Monica Geran -- Interior Design, 2/1/2003 12:00:00 AM
Mention fertility services, and most of us could offer a description of what goes on there. But ask about the profession's typical work environment, and you're apt to draw a blank. Which is understandable. Despite the recent growth of this specialized medical field, there are still relatively few fertility clinics, and most that exist resemble the stereotypical doctor's office: confining, dull, uninviting. In a word, forgettable.
Shimoda Design Group's Jimmy Shimoda and his friend Haeyoung Yoon, first-time collaborators, raised the bar with Cha Fertility Center, a counseling and treatment facility in a Los Angeles high-rise. An antithesis to the cheerless norm, the 2,500-square-foot space answers the client's request for expressions of calmness and confidence in a welcoming, sophisticated milieu.
Entering the 500-square-foot sunlit waiting room, patients—usually couples, occasionally accompanied by extended families—check in at a stainless-steel desk with a glass-and-acrylic countertop. Low, boxy seating fronts a row of windows overlooking Wilshire Boulevard, and a curved enclosure screens the counseling room. Made of seven kinds of hardwood strips—mahogany, black and green bamboo, cherry, poplar, maple, and basswood—the screen was hand-shaped by sculptor Takenobu Igarashi. "If I had my way," Shimoda says, "I'd work with artists on every project."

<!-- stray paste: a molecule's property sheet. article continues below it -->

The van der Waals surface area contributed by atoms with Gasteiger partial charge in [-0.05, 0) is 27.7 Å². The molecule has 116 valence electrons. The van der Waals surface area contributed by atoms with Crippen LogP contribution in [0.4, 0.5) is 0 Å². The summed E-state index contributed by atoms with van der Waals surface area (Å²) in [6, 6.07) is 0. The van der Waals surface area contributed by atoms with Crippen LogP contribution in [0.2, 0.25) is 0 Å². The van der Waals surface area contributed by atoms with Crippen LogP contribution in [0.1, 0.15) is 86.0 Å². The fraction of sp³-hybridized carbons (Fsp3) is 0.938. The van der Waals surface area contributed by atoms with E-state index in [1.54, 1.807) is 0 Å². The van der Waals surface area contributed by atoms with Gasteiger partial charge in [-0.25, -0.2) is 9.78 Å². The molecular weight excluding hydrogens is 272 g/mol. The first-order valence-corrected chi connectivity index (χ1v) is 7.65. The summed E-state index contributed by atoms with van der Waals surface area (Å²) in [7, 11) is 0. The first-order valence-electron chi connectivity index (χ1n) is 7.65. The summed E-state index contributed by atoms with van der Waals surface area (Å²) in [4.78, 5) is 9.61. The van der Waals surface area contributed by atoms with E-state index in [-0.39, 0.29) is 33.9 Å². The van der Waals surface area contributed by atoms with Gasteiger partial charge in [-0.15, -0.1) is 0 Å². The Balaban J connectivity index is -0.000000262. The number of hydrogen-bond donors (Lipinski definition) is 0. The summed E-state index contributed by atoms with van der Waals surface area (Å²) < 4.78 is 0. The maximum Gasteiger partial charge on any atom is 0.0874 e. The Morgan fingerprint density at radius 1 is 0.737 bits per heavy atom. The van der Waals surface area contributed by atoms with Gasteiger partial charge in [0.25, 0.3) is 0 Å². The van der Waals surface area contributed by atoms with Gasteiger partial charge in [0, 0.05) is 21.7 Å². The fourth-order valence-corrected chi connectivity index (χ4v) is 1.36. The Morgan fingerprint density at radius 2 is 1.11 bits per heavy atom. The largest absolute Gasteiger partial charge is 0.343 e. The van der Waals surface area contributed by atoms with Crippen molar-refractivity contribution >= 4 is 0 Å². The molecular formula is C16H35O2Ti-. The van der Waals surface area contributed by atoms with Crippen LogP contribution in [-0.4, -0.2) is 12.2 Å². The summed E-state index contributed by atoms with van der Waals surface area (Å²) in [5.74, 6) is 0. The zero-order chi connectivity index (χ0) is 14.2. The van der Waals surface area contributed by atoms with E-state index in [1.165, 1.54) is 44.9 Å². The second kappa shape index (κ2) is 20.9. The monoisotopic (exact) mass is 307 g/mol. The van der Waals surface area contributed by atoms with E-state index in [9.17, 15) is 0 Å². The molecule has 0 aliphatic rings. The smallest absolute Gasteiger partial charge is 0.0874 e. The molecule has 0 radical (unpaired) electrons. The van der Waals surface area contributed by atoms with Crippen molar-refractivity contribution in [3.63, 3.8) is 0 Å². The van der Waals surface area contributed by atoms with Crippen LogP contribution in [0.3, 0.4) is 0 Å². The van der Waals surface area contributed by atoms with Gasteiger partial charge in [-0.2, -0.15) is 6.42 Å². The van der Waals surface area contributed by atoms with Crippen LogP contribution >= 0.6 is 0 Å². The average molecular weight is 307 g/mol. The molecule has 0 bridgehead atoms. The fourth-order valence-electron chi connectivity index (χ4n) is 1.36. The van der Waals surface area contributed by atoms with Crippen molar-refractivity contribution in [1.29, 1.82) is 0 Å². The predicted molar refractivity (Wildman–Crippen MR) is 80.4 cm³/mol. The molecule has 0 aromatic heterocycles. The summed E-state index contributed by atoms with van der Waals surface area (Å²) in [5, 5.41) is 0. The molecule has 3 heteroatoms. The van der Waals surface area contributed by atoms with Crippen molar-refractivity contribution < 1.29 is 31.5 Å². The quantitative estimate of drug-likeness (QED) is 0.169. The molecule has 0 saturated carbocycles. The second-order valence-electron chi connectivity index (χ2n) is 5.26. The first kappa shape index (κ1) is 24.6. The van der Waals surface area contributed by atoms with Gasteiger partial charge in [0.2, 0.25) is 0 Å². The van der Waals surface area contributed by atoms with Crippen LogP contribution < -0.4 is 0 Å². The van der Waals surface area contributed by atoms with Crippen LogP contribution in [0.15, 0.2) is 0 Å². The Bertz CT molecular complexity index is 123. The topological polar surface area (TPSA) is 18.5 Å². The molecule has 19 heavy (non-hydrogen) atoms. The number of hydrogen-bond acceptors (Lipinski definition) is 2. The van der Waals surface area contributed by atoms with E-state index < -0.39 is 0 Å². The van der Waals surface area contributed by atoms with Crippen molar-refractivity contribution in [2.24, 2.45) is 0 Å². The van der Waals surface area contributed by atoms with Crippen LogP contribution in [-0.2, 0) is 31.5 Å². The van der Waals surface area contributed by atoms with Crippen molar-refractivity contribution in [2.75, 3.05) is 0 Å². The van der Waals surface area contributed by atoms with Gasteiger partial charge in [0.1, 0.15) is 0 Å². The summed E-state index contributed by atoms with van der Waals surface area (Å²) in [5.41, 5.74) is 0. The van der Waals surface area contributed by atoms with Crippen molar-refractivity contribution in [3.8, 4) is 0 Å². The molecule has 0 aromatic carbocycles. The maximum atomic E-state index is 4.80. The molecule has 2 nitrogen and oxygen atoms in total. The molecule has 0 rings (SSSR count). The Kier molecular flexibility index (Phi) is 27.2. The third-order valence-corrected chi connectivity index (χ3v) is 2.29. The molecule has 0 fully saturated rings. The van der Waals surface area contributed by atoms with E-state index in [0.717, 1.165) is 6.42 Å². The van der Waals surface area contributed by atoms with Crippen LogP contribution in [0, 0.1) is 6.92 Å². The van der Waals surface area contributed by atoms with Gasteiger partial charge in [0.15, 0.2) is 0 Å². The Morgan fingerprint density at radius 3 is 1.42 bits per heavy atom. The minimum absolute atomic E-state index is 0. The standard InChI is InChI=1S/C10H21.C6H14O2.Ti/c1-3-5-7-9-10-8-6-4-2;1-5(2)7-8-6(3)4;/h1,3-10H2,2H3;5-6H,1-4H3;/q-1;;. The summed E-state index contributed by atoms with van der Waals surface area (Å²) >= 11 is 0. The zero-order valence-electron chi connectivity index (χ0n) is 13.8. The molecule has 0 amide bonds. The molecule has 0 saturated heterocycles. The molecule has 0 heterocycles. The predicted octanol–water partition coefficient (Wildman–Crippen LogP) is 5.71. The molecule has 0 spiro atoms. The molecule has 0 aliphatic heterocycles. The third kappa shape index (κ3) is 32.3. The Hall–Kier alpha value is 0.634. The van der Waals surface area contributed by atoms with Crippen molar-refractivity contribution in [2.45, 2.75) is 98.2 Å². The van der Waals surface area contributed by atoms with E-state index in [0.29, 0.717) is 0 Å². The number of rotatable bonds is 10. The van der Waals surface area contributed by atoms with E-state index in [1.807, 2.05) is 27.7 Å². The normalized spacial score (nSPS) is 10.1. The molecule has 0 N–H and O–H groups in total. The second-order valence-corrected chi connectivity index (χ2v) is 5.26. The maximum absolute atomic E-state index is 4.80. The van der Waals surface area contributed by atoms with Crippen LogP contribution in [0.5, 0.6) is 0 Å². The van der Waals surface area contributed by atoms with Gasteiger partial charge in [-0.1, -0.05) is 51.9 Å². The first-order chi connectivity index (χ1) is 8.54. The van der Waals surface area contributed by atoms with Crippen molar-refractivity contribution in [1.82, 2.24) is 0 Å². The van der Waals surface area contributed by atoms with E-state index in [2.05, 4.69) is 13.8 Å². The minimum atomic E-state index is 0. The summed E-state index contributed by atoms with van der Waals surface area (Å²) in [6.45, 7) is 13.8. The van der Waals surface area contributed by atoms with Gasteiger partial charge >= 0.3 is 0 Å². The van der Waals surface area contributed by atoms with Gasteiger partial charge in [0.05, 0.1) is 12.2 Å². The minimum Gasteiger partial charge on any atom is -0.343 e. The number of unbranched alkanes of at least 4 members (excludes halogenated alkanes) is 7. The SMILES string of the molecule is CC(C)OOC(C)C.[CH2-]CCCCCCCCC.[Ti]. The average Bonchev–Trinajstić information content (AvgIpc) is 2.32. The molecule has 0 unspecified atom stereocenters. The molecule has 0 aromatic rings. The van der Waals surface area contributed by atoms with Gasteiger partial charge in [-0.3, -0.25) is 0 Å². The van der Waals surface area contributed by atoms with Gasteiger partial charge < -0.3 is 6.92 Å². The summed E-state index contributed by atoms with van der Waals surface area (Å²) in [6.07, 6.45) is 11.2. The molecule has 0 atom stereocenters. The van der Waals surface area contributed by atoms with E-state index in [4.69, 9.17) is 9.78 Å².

Furnishings in public spaces are invitations to unwind and relax. Seating is plush and generous: ottomans upholstered in faux suede, banquettes covered in a heathered bouclé yarn. Suede panels surface walls in the reception area, while sheer synthetic curtains hide passageways to specialized areas. Throughout, basket-weave carpeting by Clodagh adds to the atmosphere of calm. The Zen vibe continues in treatment rooms, where neutral tones and soft-to-the-touch materials reappear.
The facility is, in short, elegant and spalike. Not to mention eminently successful. No wonder the design partners' seminal work has led to their delivery of phase two, a 1,800-square-foot addition.